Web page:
Ocean acidification has great impacts on marine biodiversity. These potential effects are not only limited in erosion of coral reefs by dissolving their calcium carbonate shells, but have broader impacts on disruption of biodiversity in the ocean. Acidic oceans will directly alter the physiological function of certain marine species, disrupt their sensory systems and depress behaviors; It will indirectly influence the food resources in the ocean by altering marine food chain. However, these known impacts are just one piece of the big puzzle of ocean acidification effects. More experiment-related research is needed in order to fill the knowledge gap. At the same time, everybody should be aware of the severe results that acidic ocean will bring and change our lifestyle to reduce CO2 emission daily. Go green with our transportation by using buses or bikes; Turn off the lights when leaving an empty room; Save water by taking short showers instead of baths… So start small and start now!

Popular Media:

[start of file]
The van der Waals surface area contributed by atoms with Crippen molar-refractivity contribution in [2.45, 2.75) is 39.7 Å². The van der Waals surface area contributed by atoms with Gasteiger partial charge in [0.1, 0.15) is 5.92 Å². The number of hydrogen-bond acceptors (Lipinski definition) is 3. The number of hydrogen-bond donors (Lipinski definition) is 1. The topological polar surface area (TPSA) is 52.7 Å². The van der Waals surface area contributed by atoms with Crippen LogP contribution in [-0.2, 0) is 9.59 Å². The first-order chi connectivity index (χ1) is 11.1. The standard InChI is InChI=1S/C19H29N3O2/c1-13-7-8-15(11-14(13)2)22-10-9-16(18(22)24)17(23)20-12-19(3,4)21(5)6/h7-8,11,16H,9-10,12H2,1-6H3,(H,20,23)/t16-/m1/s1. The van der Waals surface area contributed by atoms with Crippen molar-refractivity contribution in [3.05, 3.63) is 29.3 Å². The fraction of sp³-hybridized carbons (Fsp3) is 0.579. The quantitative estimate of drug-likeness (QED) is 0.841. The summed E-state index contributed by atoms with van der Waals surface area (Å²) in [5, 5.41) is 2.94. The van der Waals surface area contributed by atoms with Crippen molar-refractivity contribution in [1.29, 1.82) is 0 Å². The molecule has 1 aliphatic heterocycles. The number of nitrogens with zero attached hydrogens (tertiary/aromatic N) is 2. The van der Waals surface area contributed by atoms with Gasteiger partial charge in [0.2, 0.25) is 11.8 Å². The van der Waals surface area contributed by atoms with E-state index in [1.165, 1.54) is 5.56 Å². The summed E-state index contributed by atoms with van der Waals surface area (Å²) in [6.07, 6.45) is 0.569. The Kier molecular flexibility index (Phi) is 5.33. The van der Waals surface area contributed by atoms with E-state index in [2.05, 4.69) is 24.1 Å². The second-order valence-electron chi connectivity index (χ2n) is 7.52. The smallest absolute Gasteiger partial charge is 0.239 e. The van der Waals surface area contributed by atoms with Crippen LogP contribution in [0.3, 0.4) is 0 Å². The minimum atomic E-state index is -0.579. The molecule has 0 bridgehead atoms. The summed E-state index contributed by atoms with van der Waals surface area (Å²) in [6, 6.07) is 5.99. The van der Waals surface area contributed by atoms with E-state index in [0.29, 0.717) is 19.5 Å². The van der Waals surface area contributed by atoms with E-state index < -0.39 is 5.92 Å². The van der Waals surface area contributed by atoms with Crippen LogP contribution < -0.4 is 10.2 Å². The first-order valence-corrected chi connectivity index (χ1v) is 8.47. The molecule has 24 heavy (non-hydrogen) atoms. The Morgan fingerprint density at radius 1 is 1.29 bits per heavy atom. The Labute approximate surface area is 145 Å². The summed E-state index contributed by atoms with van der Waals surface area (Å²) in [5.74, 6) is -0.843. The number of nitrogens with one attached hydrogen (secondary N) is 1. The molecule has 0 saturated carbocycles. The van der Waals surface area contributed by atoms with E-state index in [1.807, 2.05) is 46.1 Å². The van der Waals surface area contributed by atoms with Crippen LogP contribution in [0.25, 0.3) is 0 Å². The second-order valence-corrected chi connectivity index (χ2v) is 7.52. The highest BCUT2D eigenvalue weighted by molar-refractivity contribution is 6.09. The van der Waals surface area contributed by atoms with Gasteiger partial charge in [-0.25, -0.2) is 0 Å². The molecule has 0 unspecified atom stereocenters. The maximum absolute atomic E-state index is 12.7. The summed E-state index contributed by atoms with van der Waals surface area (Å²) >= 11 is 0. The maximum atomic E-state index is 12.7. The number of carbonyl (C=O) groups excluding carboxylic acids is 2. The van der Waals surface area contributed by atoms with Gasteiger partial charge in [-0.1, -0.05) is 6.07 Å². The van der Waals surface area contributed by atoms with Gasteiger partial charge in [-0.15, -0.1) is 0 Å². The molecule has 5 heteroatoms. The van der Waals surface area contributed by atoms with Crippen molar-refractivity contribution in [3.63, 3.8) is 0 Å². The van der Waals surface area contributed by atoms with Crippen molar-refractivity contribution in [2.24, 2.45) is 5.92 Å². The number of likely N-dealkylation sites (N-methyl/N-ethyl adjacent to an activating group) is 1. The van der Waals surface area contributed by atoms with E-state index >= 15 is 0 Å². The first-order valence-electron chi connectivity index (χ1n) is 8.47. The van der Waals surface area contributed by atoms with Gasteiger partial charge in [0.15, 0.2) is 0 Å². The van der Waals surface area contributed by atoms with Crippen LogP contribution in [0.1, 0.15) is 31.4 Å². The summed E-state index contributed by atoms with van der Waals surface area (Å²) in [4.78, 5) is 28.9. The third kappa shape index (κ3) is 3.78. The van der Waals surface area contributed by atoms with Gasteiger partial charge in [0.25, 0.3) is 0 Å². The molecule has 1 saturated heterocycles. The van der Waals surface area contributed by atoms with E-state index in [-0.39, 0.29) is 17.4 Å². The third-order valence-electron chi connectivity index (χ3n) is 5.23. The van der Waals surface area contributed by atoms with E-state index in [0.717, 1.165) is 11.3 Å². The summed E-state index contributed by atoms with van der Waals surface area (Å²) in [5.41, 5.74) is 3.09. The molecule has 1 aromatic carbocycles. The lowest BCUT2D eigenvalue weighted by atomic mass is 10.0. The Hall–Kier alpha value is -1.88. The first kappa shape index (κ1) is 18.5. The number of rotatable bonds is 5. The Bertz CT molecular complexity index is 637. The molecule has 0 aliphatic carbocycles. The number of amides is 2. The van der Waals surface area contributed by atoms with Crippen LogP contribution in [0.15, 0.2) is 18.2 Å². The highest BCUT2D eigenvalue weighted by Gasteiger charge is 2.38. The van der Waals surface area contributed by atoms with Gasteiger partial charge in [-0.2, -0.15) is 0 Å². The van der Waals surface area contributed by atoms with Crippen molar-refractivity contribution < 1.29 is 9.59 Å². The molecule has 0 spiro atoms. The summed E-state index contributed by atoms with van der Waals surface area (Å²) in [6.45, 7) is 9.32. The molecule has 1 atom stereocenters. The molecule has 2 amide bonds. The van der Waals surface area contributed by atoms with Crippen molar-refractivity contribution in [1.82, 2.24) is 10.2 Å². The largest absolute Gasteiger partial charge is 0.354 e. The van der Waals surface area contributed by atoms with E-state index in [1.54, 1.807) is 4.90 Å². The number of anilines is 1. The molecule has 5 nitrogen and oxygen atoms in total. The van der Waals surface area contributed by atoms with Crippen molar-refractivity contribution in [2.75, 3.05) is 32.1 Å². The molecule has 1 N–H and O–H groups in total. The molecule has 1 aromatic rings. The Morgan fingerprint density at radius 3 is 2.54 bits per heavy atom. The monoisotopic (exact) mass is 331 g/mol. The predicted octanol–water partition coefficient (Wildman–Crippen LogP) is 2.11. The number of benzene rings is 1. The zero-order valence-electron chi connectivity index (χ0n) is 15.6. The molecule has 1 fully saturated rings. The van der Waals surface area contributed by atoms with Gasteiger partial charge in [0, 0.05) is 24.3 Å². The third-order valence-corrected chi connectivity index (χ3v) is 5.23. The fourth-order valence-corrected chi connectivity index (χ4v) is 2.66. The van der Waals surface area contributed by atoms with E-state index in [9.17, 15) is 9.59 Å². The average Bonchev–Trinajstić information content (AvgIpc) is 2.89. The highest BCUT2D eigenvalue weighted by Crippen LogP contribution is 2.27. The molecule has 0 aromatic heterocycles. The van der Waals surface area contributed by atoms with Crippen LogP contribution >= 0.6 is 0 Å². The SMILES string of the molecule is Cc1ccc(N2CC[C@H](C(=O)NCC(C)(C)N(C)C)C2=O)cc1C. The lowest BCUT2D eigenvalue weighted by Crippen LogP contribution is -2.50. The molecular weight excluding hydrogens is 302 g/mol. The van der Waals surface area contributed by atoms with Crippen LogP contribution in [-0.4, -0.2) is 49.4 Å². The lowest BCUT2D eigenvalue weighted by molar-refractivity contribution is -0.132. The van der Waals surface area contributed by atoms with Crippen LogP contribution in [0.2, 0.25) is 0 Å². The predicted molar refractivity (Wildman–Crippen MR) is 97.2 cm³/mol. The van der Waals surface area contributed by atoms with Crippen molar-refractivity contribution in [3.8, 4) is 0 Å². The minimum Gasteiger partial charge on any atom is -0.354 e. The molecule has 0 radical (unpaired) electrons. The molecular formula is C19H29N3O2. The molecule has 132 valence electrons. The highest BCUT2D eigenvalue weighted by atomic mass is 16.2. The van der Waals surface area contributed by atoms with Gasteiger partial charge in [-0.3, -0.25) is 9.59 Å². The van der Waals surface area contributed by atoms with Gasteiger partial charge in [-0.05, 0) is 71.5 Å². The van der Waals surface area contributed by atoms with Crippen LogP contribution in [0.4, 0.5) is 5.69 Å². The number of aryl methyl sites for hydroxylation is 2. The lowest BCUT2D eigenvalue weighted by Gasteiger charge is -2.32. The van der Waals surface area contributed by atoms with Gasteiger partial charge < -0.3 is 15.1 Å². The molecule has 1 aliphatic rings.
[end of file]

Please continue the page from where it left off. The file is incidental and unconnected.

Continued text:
1. John Sibbick, Ocean Acidification
2. Jennifer S. Holland (November 2007) Acid Threat. National Geographic.

Primary Literature:
1.  Endo, H, T Yoshimura, T Kataoka, K Suzuki, BV ELSEVIER SCIENCE, and Koji Suzuki.  
"Effects of CO2 and Iron Availability on Phytoplankton and Eubacterial Community Compositions 
in the Northwest Subarctic Pacific."Journal of Experimental Marine Biology and Ecology, 439 
(2013): 160-175.

2.  Jones, A, R Berkelmans, M. J. H. van Oppen, J Mieog, and W Sinclair. "A Community Change   
in the Algal Endosymbionts of a Scleractinian Coral Following a Natural Bleaching Event: Field
Evidence of Acclimatization." Proceedings: Biological Sciences, 275.1641 (2008): 1359-1365.

3. Mundaya, Philip L. "Ocean acidification impairs olfactory discrimination and homing ability of a marine fish." Proceedings of the National Academy of Science. 106.6 (2009): 1848–1852 .

4.  Potera, Carol. "MARINE and COASTAL SCIENCE: Will Ocean Acidification Erode the Base of the Food Web?."Environmental Health Perspectives, 118.4 (2010): A157.

5.  Poertner, H.O., M. Langenbuch, and B. Michaelidis “ Synergistic effects of temperature extremes, hypoxia, and increases in Co2 on marine animals” From earth history to global change, Journal of Geophysical Research-Oceans (2005): 110, C09S10, doi:10.1029/2004JC002561.